Seven Days in South Africa

Early November 2000

It was a good time of year to visit South Africa.  The weather was cool in the mornings and evenings and warm and sunny during the day, but not overly hot.  Also, school was still in session, which meant fewer local tourists.  Since South Africa is below the equator, November is springtime, so everything was in full bloom.  Prior to our arrival, they had been getting a lot of rain.

Pretoria, the venue for the conference, is much smaller and safer than Johannesburg, which is located about 30 miles south of Pretoria.  We stayed in a nice hotel in Hatfield located along the east edge of Pretoria, within walking distance to shops and restaurants.  After being cooped up in planes for more than 20 hours, Diane and I walked a few miles and got a close-up look at the Hatfield and Pretoria area soon after we arrived.  We were told that it was safe, although the tall security fences that surrounded most properties made us wonder how safe it really was.  Some even used electric wires to discourage burglaries and theft.  We were told that organized crime was a problem, especially in Johannesburg.  We walked past the Embassy of Iraq and we could tell that it had taken security to an extreme.  The friendly and helpful people that we met on the streets and in public buildings helped to counter the uncertainty created by all of the security measures.  Much of the city was blanketed with beautiful Jacaranda trees with purple blossoms in full bloom.  It was quite a sight.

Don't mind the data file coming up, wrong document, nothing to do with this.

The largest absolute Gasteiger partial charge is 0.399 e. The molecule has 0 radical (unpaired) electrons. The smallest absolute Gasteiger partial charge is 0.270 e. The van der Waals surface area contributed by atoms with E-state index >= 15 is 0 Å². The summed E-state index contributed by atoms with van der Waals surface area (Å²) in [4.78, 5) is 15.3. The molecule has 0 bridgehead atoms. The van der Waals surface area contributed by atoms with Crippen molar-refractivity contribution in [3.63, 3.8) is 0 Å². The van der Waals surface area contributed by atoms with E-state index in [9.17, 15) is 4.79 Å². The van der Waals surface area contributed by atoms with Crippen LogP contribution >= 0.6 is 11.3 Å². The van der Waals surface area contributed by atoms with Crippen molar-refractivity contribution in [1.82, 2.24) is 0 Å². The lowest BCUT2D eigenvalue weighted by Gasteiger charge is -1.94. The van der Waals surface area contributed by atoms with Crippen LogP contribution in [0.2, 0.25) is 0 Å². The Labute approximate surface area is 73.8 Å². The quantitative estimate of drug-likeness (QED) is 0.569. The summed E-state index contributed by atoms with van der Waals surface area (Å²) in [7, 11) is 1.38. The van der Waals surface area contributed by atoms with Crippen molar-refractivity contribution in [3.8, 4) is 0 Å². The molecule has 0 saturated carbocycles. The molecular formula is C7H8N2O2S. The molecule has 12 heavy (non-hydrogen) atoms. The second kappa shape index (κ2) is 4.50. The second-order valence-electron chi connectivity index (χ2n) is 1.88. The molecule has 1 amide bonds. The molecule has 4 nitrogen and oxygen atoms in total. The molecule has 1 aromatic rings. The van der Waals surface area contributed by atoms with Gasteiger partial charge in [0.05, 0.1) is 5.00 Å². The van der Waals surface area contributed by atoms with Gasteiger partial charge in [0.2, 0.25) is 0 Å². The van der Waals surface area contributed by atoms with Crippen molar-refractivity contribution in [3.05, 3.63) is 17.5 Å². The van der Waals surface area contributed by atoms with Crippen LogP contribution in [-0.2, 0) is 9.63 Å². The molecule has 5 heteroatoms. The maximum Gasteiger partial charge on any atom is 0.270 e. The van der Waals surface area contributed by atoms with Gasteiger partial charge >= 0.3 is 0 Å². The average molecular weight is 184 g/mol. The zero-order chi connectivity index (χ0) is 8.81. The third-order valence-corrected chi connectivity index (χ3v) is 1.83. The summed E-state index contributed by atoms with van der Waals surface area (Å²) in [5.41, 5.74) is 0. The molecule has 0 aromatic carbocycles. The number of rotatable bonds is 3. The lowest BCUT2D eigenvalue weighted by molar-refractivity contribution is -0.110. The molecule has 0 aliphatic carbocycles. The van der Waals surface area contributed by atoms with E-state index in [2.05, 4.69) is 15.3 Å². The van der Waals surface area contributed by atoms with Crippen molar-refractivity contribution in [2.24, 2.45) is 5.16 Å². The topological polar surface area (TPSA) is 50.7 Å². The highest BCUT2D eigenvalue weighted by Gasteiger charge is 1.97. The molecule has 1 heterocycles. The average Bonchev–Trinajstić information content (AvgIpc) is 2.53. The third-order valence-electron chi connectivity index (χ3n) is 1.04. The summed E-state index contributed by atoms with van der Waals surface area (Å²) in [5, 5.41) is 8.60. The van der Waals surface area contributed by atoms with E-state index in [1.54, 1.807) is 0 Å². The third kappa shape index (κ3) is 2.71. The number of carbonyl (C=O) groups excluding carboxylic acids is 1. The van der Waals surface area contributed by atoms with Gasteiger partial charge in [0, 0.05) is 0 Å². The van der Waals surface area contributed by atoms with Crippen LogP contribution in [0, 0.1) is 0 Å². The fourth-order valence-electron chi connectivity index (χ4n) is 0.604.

Conference.  The conference was well organized and those who attended were genuinely interested in wanting to play a role in improving methods of product development and manufacturing in South Africa.  It was mostly a national conference, although people from Botswana (neighboring country to the north), Holland, Germany, and the U.S. also attended.  Our hosts, Deon de Beer of Technikon Free State (Bloemfontein) and Willie du Preez of CSIR, formerly known as the Council for Scientific and Industrial Research (Pretoria), made everyone feel welcome and comfortable and they really looked after their guests from abroad.  Thank you again Deon and Willie!

The first official meeting of the Rapid Product Development Association of South Africa (RAPDASA) was held on the first afternoon of the conference.  More than 30 attended, many from academia.  American author and consultant Preston Smith and I not only witnessed South African democracy in action, we were a part of it.  When it came time to elect the association chairman, I was asked to organize and run the election process.  I invited Preston to assist me.  The first attempt ended in a two-way tie, so we had little choice but to do a second secret ballot.  I believe it went much smoother than the presidential election in the state of Florida.

The 2001 conference and annual meeting of the RAPDASA will be held in Cape Town, South Africa, during the first half of November.  I’ve heard nothing but good things about Cape Town, so it sounds like an excellent location for the event.  Stay tuned.

Soweto.  On our second day in Pretoria, Diane joined Preston Smith on a guided tour of Soweto.  I gave two one-hour lectures that day, so I was unable to join them.  Soweto is a black township that has grown past Johannesburg to become the largest community in South Africa.  Located about 12 miles southwest of Johannesburg, Soweto is home to millions of people, many of which are living in one-room corrugated sheet metal and cardboard buildings called shanties.  Diane, Preston, others in the tour group, and a guide visited the inside of two shanties. 

Many of the locals brew their own beer.  Diane and Preston said it was pinkish milk in color and they were offered a taste.  Preston accepted; Diane declined.  We heard from more than one source that the makers of the brew often put batteries in the brew, apparently to accelerate the brewing process.  Speaking of batteries, many of the residents use car batteries to power their radio and television, if they own them.  We later joked that many of the cars in the area are probably without batteries.  Candles and kerosene lamps serve as lights.